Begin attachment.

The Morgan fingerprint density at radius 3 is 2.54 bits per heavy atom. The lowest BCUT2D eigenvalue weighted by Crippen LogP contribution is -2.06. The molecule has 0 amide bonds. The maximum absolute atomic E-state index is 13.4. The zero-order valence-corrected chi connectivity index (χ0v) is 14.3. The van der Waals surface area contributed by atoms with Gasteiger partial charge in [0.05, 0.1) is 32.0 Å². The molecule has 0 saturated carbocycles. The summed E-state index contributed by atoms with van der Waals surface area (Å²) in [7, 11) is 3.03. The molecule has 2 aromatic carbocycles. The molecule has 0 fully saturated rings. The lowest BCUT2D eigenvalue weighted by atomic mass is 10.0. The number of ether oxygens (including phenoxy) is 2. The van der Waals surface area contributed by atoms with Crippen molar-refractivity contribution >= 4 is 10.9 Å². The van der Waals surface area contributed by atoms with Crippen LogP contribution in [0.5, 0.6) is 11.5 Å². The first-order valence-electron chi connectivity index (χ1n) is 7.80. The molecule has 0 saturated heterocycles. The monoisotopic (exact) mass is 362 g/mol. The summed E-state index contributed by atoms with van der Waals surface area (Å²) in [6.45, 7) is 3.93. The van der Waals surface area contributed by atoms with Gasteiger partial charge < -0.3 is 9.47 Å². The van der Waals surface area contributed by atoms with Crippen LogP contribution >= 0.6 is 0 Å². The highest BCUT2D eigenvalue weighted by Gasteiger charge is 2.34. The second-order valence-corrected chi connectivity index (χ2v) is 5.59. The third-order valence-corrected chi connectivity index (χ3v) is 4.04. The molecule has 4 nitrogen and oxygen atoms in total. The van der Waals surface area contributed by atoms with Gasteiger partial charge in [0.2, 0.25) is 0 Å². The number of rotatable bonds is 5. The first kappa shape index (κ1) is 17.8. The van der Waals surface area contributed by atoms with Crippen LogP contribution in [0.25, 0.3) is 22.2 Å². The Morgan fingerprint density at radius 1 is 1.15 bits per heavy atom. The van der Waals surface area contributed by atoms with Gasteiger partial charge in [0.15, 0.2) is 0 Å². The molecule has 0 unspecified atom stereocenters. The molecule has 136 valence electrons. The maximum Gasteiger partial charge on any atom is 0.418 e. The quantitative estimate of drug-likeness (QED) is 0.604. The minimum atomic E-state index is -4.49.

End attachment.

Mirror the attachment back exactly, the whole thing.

The Morgan fingerprint density at radius 3 is 2.54 bits per heavy atom. The lowest BCUT2D eigenvalue weighted by Crippen LogP contribution is -2.06. The molecule has 0 amide bonds. The maximum absolute atomic E-state index is 13.4. The zero-order valence-corrected chi connectivity index (χ0v) is 14.3. The van der Waals surface area contributed by atoms with Gasteiger partial charge in [0.05, 0.1) is 32.0 Å². The molecule has 0 saturated carbocycles. The summed E-state index contributed by atoms with van der Waals surface area (Å²) in [7, 11) is 3.03. The molecule has 2 aromatic carbocycles. The molecule has 0 fully saturated rings. The lowest BCUT2D eigenvalue weighted by atomic mass is 10.0. The number of ether oxygens (including phenoxy) is 2. The van der Waals surface area contributed by atoms with Crippen molar-refractivity contribution >= 4 is 10.9 Å². The van der Waals surface area contributed by atoms with Crippen LogP contribution in [0.5, 0.6) is 11.5 Å². The first-order valence-electron chi connectivity index (χ1n) is 7.80. The molecule has 0 saturated heterocycles. The monoisotopic (exact) mass is 362 g/mol. The summed E-state index contributed by atoms with van der Waals surface area (Å²) in [6.45, 7) is 3.93. The van der Waals surface area contributed by atoms with Gasteiger partial charge < -0.3 is 9.47 Å². The van der Waals surface area contributed by atoms with Crippen LogP contribution >= 0.6 is 0 Å². The highest BCUT2D eigenvalue weighted by Gasteiger charge is 2.34. The second-order valence-corrected chi connectivity index (χ2v) is 5.59. The third-order valence-corrected chi connectivity index (χ3v) is 4.04. The molecule has 4 nitrogen and oxygen atoms in total. The van der Waals surface area contributed by atoms with Gasteiger partial charge in [0.2, 0.25) is 0 Å². The number of rotatable bonds is 5. The first kappa shape index (κ1) is 17.8. The van der Waals surface area contributed by atoms with Crippen LogP contribution in [0.25, 0.3) is 22.2 Å². The Morgan fingerprint density at radius 1 is 1.15 bits per heavy atom. The van der Waals surface area contributed by atoms with Gasteiger partial charge in [0.15, 0.2) is 0 Å². The molecule has 0 unspecified atom stereocenters. The molecule has 136 valence electrons. The maximum Gasteiger partial charge on any atom is 0.418 e. The quantitative estimate of drug-likeness (QED) is 0.604. The minimum atomic E-state index is -4.49.